i
Reply to
Ignoramus23363
Thanks for all the input... Just so you all know, I fully intend to get an electrician to do ALL of the work but I really wanted to know what I was looking at first before I paid to have him / her do the actual work. I should also really explain that the Main Breaker seems to have an "Empty Breaker" slot above the 'current' 100 AMP breaker. I was thinking that perhaps that slot could be used for a dedicated 100 AMP breaker that could be sent out to a new small panel in the garage. If that was possible, I imagine it would certainly solve my current "power issues" would it not ?
Maybe I should take some photos and post them here,...perhaps that might help with identification and such....
/Jman...
Reply to
Jman
The branch circuit stuff around the shop you can do yourself. But when you get inside the Main Panel or have loading concerns, get someone who has seen it before.
They do make All-In-One panels that have dual Main Breakers - but it's a fairly new invention. They have a 200A Main Breaker for the 30 or 40-position distribution panel in that can, and a second 100A or 200A Main Breaker for a remote sub-panel feed. But when you do that, the metering section busses and the service drop conductors have to be sized for a 300A or 400A load.
I've worked on an old commercial building where they had a 100A rated enclosed meter socket (separate can just for the socket) and service wires. First they upgraded the main breaker panel to a 200A Main, then they scabbed on a second 60A enclosed breaker for a remote panel - and they were sucking 150A to 175A continuous through that 100A socket and risers. Got a little warm...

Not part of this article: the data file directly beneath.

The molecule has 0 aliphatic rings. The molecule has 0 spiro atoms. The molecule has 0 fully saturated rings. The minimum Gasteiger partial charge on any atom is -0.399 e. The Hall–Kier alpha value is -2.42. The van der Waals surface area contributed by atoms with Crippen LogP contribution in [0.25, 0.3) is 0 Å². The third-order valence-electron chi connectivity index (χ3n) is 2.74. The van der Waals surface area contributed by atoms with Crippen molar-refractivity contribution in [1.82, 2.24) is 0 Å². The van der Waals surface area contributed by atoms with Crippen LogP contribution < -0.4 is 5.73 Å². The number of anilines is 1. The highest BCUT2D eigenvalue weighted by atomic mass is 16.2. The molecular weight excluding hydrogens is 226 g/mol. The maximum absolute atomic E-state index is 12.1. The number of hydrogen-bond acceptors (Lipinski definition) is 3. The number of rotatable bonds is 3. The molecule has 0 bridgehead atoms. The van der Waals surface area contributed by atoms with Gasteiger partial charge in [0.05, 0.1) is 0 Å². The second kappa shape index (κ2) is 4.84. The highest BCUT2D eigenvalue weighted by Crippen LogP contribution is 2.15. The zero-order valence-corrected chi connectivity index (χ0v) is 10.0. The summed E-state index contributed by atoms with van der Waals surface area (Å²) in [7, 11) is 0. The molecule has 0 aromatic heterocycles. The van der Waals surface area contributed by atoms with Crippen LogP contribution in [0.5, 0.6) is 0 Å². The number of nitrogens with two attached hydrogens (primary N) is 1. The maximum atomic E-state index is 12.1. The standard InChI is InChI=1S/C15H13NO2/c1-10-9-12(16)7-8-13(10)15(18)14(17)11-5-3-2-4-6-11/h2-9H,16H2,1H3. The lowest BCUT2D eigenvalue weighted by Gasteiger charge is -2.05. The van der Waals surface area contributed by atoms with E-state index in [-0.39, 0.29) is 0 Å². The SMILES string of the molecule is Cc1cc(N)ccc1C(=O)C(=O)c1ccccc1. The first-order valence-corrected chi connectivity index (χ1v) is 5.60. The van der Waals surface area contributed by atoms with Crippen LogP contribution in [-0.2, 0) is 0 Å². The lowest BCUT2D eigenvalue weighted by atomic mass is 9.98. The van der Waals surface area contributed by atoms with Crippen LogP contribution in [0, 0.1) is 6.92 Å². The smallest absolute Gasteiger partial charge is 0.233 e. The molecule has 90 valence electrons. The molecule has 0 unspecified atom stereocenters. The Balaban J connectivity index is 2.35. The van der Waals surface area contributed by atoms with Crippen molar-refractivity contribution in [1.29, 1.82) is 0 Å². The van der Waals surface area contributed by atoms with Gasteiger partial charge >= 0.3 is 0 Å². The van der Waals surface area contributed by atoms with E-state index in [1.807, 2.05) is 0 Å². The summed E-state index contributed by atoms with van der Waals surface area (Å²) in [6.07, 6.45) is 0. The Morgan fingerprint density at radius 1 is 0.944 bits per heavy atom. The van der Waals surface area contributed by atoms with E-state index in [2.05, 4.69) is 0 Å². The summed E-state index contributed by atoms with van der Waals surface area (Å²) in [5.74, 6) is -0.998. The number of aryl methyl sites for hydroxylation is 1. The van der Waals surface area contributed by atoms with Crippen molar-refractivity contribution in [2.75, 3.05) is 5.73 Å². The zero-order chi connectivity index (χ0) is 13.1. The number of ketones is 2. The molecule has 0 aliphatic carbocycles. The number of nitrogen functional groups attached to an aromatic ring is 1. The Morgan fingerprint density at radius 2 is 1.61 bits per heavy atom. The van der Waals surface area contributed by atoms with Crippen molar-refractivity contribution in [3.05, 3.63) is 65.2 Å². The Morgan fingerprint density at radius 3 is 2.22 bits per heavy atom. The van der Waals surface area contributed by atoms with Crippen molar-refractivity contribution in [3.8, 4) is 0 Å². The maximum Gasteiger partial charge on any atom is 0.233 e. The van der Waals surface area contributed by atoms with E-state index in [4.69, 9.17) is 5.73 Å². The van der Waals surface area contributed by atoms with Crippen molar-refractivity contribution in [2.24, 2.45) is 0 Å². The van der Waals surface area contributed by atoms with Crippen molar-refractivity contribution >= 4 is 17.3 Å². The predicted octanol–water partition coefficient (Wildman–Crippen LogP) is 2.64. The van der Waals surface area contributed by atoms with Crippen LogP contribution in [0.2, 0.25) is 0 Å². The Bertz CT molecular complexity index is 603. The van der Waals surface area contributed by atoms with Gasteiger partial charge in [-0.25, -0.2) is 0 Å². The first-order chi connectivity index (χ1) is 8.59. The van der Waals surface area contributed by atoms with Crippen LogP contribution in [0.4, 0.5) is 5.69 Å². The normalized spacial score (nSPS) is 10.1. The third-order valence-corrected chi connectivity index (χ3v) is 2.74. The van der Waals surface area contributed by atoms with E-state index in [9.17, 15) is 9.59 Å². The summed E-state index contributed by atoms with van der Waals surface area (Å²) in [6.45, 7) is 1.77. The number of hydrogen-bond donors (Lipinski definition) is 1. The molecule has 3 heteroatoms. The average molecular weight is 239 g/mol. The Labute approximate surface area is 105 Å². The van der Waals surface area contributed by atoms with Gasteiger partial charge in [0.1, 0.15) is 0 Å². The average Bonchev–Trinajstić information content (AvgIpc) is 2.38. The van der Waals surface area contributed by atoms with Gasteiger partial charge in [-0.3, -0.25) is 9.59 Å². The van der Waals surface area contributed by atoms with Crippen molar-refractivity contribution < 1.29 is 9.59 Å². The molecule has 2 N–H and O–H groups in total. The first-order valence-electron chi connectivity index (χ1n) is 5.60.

The only thing that saved them was the service risers were Type RHW Rubber, so while the insulation got a bit brittle, it didn't melt.
Would help a whole lot - but Do Not Post Binaries Here, you will make the gods of Usenet angry.
Most ISP accounts include some webspace, put the pictures there and give us a link here pointing at them. Or there's the Dropbox where you can put photos and projects.
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Reply to
Bruce L. Bergman
Great info Thanks,...